Decided: October 7, 1988.
WILLIAM J. PLODZIEN, PETITIONER-APPELLANT,
TOWNSHIP OF EDISON POLICE DEPARTMENT, RESPONDENT-RESPONDENT
On appeal from Division of Workers' Compensation.
J. H. Coleman and D'Annunzio. The opinion of the court was delivered by D'Annunzio, J.A.D.
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The issue is whether injuries sustained by appellant, William J. Plodzien, in an automobile accident, while appellant was driving to work in his private automobile, are compensable under the Workers' Compensation Act (the Act). The Division of Workers' Compensation denied appellant's petition for benefits and we now affirm.
Appellant was a police officer when the accident occurred. He was in full uniform, including badge, handgun and ammunition and was driving to police headquarters where, upon arrival,
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he would begin his tour of duty. Police department regulations permitted uniformed officers to wear their uniforms traveling to and from work, but they did not require that the uniforms be worn.
An employee is entitled to workers' compensation benefits for injuries "arising out of and in the course of employment." N.J.S.A. 34:15-7. Prior to the 1979 amendments to the Act, L. 1979, c. 283, the Act did not contain a definition of employment, and it became the courts' responsibility to develop principles "distinguishing compensable from noncompensable incidents." Livingstone v. Abraham & Straus, Inc., 111 N.J. 89, 96 (1988) (hereafter Livingstone). One of these principles, the going and coming rule, "ordinarily precluded an award of compensation benefits for 'injuries sustained during routine travel to and from an employee's regular place of work.'" Ibid. (quoting Watson v. Nassau Inn, 74 N.J. 155, 158 (1977)). However, the going and coming rule became riddled with a series of exceptions. See generally Livingstone, supra 111 N.J. at 96-103, for a comprehensive discussion of the going and coming rule and its exceptions.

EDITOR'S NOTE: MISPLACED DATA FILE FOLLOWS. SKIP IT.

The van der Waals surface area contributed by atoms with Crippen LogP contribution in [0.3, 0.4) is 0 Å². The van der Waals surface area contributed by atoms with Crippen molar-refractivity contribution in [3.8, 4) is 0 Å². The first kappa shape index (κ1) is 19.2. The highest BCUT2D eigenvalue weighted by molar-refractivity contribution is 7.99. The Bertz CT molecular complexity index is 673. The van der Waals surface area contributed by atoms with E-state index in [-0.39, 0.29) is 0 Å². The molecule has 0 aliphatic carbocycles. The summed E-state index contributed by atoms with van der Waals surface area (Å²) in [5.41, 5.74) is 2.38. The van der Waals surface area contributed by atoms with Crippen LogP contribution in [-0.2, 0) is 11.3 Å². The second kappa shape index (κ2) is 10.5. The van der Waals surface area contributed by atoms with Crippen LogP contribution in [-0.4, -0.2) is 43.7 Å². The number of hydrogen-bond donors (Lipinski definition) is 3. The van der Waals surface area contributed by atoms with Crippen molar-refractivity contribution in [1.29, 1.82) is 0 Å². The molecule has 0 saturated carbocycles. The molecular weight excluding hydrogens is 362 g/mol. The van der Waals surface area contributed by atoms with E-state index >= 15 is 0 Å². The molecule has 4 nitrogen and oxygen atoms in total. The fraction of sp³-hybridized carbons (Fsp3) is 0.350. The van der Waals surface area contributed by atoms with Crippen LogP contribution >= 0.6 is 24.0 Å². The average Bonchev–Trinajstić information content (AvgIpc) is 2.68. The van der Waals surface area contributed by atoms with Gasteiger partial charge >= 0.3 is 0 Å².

One of the exceptions, established in Jasaitis v. Paterson, 31 N.J. 81 (1959), is relied upon by appellant. In that case, the Court held that injuries sustained by a policeman when he slipped on a patch of ice after stepping from a bus were compensable. The policeman was in uniform and was traveling home after his tour of duty. The Court relied on the fact that police department rules permitted Jasaitis to wear his uniform for one hour before and after his fixed duty hours. The Court reasoned that wearing the uniform served the police department's interest in the rendition of police protection in that "[h]e deters crime by his uniformed presence, acts as a haven for those in need of protection and symbolizes a safe community." Id. 31 N.J. at 86.
Jasaitis would control the present case but for the 1979 amendments which included a definition of employment:
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Employment shall be deemed to commence when an employee arrives at the employer's place of employment to report for work and shall terminate when the employee leaves the employer's place of employment, excluding areas not under the control of the employer; provided, however, when the employee is required by the employer to be away from the employer's place of employment, the employee shall be deemed to be in the course of employment when the employee is engaged in the direct performance of duties assigned or directed by the employer; but the employment of employee paid travel time by an employer for time spent traveling to and from a job site or of any employee who utilizes an employer authorized vehicle shall commence and terminate with the time spent traveling to and from a job site or the authorized operation of a vehicle on business authorized by the employer. Travel by a policeman, fireman, or a member of a first aid or rescue squad, in responding to and returning from an emergency, shall be deemed to be in the course of employment. [ L. 1979, c. 283, Section 12; N.J.S.A. 34:15-36]